Documents attached to an email are not covered by legal professional privilege (LPP), even when the message itself is privileged the Supreme Court has clarified. LPP is a right which protects communications between lawyers and their clients from being disclosed as evidence in court or to a third party.
The Supreme Court refused Frasers Group – a company formerly known as Sports Direct International – permission to appeal after the High Court and Court of Appeal had both ordered it to disclose 21 documents which were attached to privileged emails. The Supreme Court said that Frasers’ application did not raise an arguable point of law.
The Financial Reporting Council (FRC) is investigating accountant, Grant Thornton, over a structure adopted by Sports Direct International for the treatment of VAT. During the probe Sports Direct withheld 19 emails and 21 attachments requested by the FRC on the grounds that they were covered by LPP.
The FRC challenged Sports Direct’s decision in court. It argued that the attachments were pre-existing documents, which were not privileged simply because they were attached to emails covered by LPP.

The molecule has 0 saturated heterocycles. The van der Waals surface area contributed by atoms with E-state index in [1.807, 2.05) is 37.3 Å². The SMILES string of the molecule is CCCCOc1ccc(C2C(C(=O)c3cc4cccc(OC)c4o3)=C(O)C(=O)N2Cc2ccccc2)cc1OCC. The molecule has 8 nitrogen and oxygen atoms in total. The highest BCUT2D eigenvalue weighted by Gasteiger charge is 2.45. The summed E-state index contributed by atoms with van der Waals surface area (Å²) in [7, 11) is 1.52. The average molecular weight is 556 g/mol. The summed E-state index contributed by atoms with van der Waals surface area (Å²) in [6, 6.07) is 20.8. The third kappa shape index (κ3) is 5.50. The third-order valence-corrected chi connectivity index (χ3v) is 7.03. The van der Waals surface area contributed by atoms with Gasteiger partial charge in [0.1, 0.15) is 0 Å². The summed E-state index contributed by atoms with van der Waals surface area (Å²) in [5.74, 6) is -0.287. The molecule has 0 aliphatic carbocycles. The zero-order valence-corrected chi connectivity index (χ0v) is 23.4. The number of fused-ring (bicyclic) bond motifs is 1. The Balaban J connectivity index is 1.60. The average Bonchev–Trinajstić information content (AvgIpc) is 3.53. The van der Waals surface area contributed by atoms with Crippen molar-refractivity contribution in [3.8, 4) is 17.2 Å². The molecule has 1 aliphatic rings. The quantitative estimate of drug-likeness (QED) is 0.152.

The Court of Appeal backed the FRC. Lady Justice Rose said: “the ordinary civil procedure process requires the disclosure of all free-standing documents which are relevant to the pleaded issues in dispute between the parties, regardless of whether they have been attached to emails at any point.”
James Burgoyne, Director – Claims & Technical, Brunel Professions observes, “This ruling is relevant to all professional firms involved in litigation and means that a party cannot withhold relevant pre-existing documents by claiming that they were attached to a privileged email communication between themselves and their lawyer.”
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